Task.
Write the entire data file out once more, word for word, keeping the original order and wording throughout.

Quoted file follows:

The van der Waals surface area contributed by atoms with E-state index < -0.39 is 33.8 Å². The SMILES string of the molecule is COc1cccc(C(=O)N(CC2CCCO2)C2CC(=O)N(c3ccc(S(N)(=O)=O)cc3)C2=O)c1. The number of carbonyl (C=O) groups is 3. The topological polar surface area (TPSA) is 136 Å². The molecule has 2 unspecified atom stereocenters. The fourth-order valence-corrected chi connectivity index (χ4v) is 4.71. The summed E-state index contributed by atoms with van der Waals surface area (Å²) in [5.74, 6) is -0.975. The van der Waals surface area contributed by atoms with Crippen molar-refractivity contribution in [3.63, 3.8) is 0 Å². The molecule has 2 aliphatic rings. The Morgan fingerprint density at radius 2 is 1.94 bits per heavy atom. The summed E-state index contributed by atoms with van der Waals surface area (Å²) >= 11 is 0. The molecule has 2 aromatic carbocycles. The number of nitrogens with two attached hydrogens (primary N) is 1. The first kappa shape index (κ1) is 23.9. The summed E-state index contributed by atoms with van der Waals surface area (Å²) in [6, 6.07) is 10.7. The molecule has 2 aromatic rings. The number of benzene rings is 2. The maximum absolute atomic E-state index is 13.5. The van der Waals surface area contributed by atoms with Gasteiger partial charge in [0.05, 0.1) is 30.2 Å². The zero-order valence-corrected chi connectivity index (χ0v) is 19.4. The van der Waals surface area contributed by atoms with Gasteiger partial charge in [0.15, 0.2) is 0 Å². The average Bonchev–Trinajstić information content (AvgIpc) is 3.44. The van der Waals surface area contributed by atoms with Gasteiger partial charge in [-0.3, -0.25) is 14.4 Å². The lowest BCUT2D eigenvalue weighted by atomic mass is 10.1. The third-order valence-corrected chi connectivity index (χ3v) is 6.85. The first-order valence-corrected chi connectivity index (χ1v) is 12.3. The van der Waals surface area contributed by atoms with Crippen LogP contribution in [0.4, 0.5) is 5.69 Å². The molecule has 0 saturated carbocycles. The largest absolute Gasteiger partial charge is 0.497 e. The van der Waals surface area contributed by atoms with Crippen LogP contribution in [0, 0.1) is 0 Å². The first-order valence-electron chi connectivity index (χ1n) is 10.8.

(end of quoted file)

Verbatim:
The van der Waals surface area contributed by atoms with E-state index < -0.39 is 33.8 Å². The SMILES string of the molecule is COc1cccc(C(=O)N(CC2CCCO2)C2CC(=O)N(c3ccc(S(N)(=O)=O)cc3)C2=O)c1. The number of carbonyl (C=O) groups is 3. The topological polar surface area (TPSA) is 136 Å². The molecule has 2 unspecified atom stereocenters. The fourth-order valence-corrected chi connectivity index (χ4v) is 4.71. The summed E-state index contributed by atoms with van der Waals surface area (Å²) in [5.74, 6) is -0.975. The van der Waals surface area contributed by atoms with Crippen molar-refractivity contribution in [3.63, 3.8) is 0 Å². The molecule has 2 aliphatic rings. The Morgan fingerprint density at radius 2 is 1.94 bits per heavy atom. The summed E-state index contributed by atoms with van der Waals surface area (Å²) >= 11 is 0. The molecule has 2 aromatic carbocycles. The number of nitrogens with two attached hydrogens (primary N) is 1. The first kappa shape index (κ1) is 23.9. The summed E-state index contributed by atoms with van der Waals surface area (Å²) in [6, 6.07) is 10.7. The molecule has 2 aromatic rings. The number of benzene rings is 2. The maximum absolute atomic E-state index is 13.5. The van der Waals surface area contributed by atoms with Gasteiger partial charge in [0.05, 0.1) is 30.2 Å². The zero-order valence-corrected chi connectivity index (χ0v) is 19.4. The van der Waals surface area contributed by atoms with Gasteiger partial charge in [0.15, 0.2) is 0 Å². The average Bonchev–Trinajstić information content (AvgIpc) is 3.44. The van der Waals surface area contributed by atoms with Gasteiger partial charge in [-0.3, -0.25) is 14.4 Å². The lowest BCUT2D eigenvalue weighted by atomic mass is 10.1. The third-order valence-corrected chi connectivity index (χ3v) is 6.85. The first-order valence-corrected chi connectivity index (χ1v) is 12.3. The van der Waals surface area contributed by atoms with Crippen LogP contribution in [0.4, 0.5) is 5.69 Å². The molecule has 0 saturated carbocycles. The largest absolute Gasteiger partial charge is 0.497 e. The van der Waals surface area contributed by atoms with Crippen LogP contribution in [0, 0.1) is 0 Å². The first-order valence-electron chi connectivity index (χ1n) is 10.8.